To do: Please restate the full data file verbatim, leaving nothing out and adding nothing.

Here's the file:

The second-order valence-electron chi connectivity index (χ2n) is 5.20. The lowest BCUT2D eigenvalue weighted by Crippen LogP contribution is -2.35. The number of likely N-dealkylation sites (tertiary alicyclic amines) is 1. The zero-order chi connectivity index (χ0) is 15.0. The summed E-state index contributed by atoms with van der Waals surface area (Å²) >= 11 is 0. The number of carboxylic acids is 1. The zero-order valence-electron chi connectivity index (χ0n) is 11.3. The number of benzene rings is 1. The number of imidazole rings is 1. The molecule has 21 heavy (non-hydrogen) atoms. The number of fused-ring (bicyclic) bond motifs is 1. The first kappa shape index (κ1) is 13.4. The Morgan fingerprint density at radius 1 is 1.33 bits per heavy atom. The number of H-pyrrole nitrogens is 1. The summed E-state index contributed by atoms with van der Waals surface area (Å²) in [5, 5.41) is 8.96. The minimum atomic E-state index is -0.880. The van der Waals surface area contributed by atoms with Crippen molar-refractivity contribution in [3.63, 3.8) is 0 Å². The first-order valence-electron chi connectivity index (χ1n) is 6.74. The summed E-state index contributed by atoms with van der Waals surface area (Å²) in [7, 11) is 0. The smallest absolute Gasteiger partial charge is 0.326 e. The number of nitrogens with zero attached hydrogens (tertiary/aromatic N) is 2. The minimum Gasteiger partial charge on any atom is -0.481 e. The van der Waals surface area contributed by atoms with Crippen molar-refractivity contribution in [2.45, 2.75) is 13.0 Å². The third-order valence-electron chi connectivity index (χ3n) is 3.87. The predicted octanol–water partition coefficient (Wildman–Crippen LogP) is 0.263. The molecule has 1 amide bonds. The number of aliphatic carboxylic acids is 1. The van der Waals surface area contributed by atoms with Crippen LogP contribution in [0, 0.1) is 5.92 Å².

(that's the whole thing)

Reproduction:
The second-order valence-electron chi connectivity index (χ2n) is 5.20. The lowest BCUT2D eigenvalue weighted by Crippen LogP contribution is -2.35. The number of likely N-dealkylation sites (tertiary alicyclic amines) is 1. The zero-order chi connectivity index (χ0) is 15.0. The summed E-state index contributed by atoms with van der Waals surface area (Å²) >= 11 is 0. The number of carboxylic acids is 1. The zero-order valence-electron chi connectivity index (χ0n) is 11.3. The number of benzene rings is 1. The number of imidazole rings is 1. The molecule has 21 heavy (non-hydrogen) atoms. The number of fused-ring (bicyclic) bond motifs is 1. The first kappa shape index (κ1) is 13.4. The Morgan fingerprint density at radius 1 is 1.33 bits per heavy atom. The number of H-pyrrole nitrogens is 1. The summed E-state index contributed by atoms with van der Waals surface area (Å²) in [5, 5.41) is 8.96. The minimum atomic E-state index is -0.880. The van der Waals surface area contributed by atoms with Crippen molar-refractivity contribution in [3.63, 3.8) is 0 Å². The first-order valence-electron chi connectivity index (χ1n) is 6.74. The summed E-state index contributed by atoms with van der Waals surface area (Å²) in [7, 11) is 0. The smallest absolute Gasteiger partial charge is 0.326 e. The number of nitrogens with zero attached hydrogens (tertiary/aromatic N) is 2. The minimum Gasteiger partial charge on any atom is -0.481 e. The van der Waals surface area contributed by atoms with Crippen molar-refractivity contribution in [2.45, 2.75) is 13.0 Å². The third-order valence-electron chi connectivity index (χ3n) is 3.87. The predicted octanol–water partition coefficient (Wildman–Crippen LogP) is 0.263. The molecule has 1 amide bonds. The number of aliphatic carboxylic acids is 1. The van der Waals surface area contributed by atoms with Crippen LogP contribution in [0, 0.1) is 5.92 Å².